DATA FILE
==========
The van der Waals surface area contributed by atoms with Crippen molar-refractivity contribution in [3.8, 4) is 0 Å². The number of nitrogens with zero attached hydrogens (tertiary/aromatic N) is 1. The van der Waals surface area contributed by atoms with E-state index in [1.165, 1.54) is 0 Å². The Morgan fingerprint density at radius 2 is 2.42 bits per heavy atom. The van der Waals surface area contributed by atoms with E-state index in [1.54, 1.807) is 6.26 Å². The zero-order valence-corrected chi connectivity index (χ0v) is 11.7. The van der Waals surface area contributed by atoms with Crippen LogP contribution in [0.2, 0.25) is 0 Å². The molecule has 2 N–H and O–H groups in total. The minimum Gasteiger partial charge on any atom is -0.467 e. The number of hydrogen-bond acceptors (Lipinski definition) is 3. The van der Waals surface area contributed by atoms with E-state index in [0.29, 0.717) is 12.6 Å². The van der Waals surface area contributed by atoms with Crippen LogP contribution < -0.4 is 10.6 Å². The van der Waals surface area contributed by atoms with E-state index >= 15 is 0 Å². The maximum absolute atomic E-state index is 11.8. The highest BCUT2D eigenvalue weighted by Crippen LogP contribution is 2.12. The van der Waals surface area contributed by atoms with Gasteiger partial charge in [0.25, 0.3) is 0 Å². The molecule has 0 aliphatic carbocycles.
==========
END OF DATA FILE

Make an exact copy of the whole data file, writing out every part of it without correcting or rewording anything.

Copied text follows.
The van der Waals surface area contributed by atoms with Crippen molar-refractivity contribution in [3.8, 4) is 0 Å². The number of nitrogens with zero attached hydrogens (tertiary/aromatic N) is 1. The van der Waals surface area contributed by atoms with E-state index in [1.165, 1.54) is 0 Å². The Morgan fingerprint density at radius 2 is 2.42 bits per heavy atom. The van der Waals surface area contributed by atoms with E-state index in [1.54, 1.807) is 6.26 Å². The zero-order valence-corrected chi connectivity index (χ0v) is 11.7. The van der Waals surface area contributed by atoms with Crippen LogP contribution in [0.2, 0.25) is 0 Å². The molecule has 2 N–H and O–H groups in total. The minimum Gasteiger partial charge on any atom is -0.467 e. The number of hydrogen-bond acceptors (Lipinski definition) is 3. The van der Waals surface area contributed by atoms with E-state index in [0.29, 0.717) is 12.6 Å². The van der Waals surface area contributed by atoms with Crippen LogP contribution < -0.4 is 10.6 Å². The van der Waals surface area contributed by atoms with E-state index >= 15 is 0 Å². The maximum absolute atomic E-state index is 11.8. The highest BCUT2D eigenvalue weighted by Crippen LogP contribution is 2.12. The van der Waals surface area contributed by atoms with Gasteiger partial charge in [0.25, 0.3) is 0 Å². The molecule has 0 aliphatic carbocycles.